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I'd like to hear Adobe weigh in on this as well.
I can't say for sure what is causing the problem, but I suspect it's bad outlines. For example, the inside counter of the "D" at the lower left has three consecutive points on the path that are all at the same coordinates.
Broadly speaking, the outlines look like they were converted from TrueType in some automated way that left a moderate number of extraneous points which should be deleted and cleaned up.
Additionally, I'll note that the outlines sure look like they're somebody's version of Helvetica. I'll just note that converting a font from another format, if that's what happened, does not eliminate the copyright of the original, nor make it okay to drop the copyright and trademark notices.
The problem, I think, is that this was a originally a truetype font and you convert it to postscript (bezier) font, but you did not change the scale to 1000 and keep it at 2048.
Actually, although it can cause some very minor issues, having a 2048 em square is perfectly legal in Type 1 and OpenType CFF. Unusual, but legal. However, one could try changing the em value just to see if it helps.
Another issue in this font is that is incorrectly flagged as monospaced. That shouldn't crash a rasterizer, however - just lead to messed up spacing in some environments.
Re - Thomas Phinney's comment that converting a font doesn't change
the copyright info etc.
I've found a number of poorly made, home-brewed fonts that have a ©
notice from a major foundry - often Adobe.
I'm sure that what happens is that people have taken an Adobe font to
use as a template, deleted all the glyphs and created their own,
without ever bothering to change the © notice. Occasionally they've
used a program that doesn't change all the font names either, and it
ends up with a font named "MYSTUFF" in all but, for example, the
PSName, where it's "Helvetica".
The FDK tools actually have a lot to say about this font. 'checkOutlines' reports many serious problems - wrong path direction, intersections, overlaps, coincident points and paths, and more!. However, the 'tx' tool can resterize this font (see 'tx -bc -h' for help on using tx to show glyphs). Since the tx tool contains the main Adobe rasterizer, the outline errors are not likely to be the source of the problem. The 'comapreFamily" tool reports many significant problems. Two are fatal problems, and alone could account for the font not loading under Windows XP. One is that the PostScript name reported in the 'name' table is not the same as the real PostScript name in the CFF font table. the other is that head table fontRevision is 1.0. CFF rasterizers from early in the OpenType era will often reject OpenType CFF fonts with a version of 1.0 or less. I forget whether Widows XP still does this, but it is worth checking as a possible fatal error. The most significant non-fatal error is that the head table reports the em-square as being 2048, and the design suggests that this is correct, but the CFF Font matrix is he default, which is 1000. This will cause the glyphs to rasterize at about double the intended point size. Finally, not all apps and OS's are fully supportive of CID-keyed CFF tables designed for a non-CJK system, such as this font. Some environments just assume that such are CJK fonts, and won't load them if they are missing a vmtx table and some glyphs in a CJK Unicode block. However, this wouldn't be a problem with just Windows XP and Wordpad.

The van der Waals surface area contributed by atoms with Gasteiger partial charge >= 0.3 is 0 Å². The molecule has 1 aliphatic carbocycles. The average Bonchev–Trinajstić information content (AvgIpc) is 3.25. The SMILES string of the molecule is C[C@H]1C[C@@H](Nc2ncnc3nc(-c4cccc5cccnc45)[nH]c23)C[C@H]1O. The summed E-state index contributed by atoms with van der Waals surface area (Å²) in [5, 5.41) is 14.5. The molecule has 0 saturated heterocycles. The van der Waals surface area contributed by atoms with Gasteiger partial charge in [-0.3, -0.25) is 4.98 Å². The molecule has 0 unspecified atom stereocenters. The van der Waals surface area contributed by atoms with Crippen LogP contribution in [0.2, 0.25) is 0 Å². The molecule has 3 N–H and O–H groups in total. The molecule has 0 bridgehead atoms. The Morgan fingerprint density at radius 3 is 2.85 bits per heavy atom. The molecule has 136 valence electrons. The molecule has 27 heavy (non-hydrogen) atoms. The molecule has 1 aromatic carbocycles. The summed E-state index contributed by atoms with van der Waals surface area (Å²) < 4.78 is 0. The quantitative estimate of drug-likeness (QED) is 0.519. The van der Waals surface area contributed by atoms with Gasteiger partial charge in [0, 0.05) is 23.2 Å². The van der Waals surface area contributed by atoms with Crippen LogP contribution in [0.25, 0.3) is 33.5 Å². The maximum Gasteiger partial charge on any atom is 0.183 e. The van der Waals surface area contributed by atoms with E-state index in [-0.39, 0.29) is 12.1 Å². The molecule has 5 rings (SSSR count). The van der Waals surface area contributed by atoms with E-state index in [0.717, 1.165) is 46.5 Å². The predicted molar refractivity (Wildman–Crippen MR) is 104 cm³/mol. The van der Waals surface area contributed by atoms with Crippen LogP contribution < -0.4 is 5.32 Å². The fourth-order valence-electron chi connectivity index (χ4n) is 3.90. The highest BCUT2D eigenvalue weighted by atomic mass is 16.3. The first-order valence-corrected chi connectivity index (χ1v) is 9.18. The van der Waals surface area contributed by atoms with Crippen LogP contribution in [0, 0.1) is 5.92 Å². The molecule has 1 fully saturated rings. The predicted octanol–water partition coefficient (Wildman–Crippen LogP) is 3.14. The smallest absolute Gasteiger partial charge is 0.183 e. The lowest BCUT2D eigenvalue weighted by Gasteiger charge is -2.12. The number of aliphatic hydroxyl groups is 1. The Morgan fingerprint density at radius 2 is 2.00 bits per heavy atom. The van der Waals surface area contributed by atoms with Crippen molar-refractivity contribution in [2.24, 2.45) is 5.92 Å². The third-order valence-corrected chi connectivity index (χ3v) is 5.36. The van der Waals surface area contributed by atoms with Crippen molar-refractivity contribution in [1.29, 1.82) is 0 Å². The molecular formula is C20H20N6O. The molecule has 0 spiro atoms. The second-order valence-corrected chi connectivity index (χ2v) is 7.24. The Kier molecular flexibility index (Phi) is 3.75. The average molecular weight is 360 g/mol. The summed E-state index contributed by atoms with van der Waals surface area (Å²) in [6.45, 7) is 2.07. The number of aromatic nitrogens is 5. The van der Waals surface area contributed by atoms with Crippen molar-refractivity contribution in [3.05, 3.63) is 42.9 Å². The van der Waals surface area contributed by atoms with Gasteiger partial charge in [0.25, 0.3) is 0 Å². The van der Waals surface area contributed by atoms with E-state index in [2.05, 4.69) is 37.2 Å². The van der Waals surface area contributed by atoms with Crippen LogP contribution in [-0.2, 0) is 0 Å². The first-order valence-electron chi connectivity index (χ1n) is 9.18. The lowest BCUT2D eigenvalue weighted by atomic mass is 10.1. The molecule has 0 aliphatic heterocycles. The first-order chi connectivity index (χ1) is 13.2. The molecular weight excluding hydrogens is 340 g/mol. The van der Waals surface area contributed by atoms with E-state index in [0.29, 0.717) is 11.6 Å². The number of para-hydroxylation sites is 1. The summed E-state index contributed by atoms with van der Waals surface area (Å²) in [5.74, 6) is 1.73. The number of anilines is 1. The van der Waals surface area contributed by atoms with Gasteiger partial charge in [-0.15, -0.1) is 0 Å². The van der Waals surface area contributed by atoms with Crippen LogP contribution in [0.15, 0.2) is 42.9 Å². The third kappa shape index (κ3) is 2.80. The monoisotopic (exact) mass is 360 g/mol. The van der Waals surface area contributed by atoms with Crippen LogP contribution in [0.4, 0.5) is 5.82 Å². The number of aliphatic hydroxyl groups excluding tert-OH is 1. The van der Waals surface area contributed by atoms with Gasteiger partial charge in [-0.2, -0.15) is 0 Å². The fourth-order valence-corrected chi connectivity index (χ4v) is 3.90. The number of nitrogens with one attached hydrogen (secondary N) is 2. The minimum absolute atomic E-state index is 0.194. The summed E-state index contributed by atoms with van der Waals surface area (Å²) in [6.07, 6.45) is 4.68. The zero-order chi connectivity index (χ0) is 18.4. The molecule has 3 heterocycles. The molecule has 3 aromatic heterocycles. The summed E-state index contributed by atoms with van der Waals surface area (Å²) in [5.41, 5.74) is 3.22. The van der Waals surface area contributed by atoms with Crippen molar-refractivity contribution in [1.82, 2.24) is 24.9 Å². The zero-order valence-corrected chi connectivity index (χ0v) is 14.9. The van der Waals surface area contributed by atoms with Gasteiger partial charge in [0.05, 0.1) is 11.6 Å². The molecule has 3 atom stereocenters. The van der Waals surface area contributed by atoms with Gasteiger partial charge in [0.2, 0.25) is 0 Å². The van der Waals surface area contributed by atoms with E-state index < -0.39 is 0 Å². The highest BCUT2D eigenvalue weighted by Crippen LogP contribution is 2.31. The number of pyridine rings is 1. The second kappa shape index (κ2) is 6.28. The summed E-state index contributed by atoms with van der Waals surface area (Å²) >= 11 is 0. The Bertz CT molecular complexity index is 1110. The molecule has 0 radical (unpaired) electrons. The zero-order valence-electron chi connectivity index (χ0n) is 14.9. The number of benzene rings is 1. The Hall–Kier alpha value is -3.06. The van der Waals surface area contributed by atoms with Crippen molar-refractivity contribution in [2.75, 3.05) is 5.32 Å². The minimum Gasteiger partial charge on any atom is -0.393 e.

I am pretty sure that rejection thing is only if the value is LESS than 1.0, not equal to 1.0 or less. But I expect all the rest of Read's analysis is correct....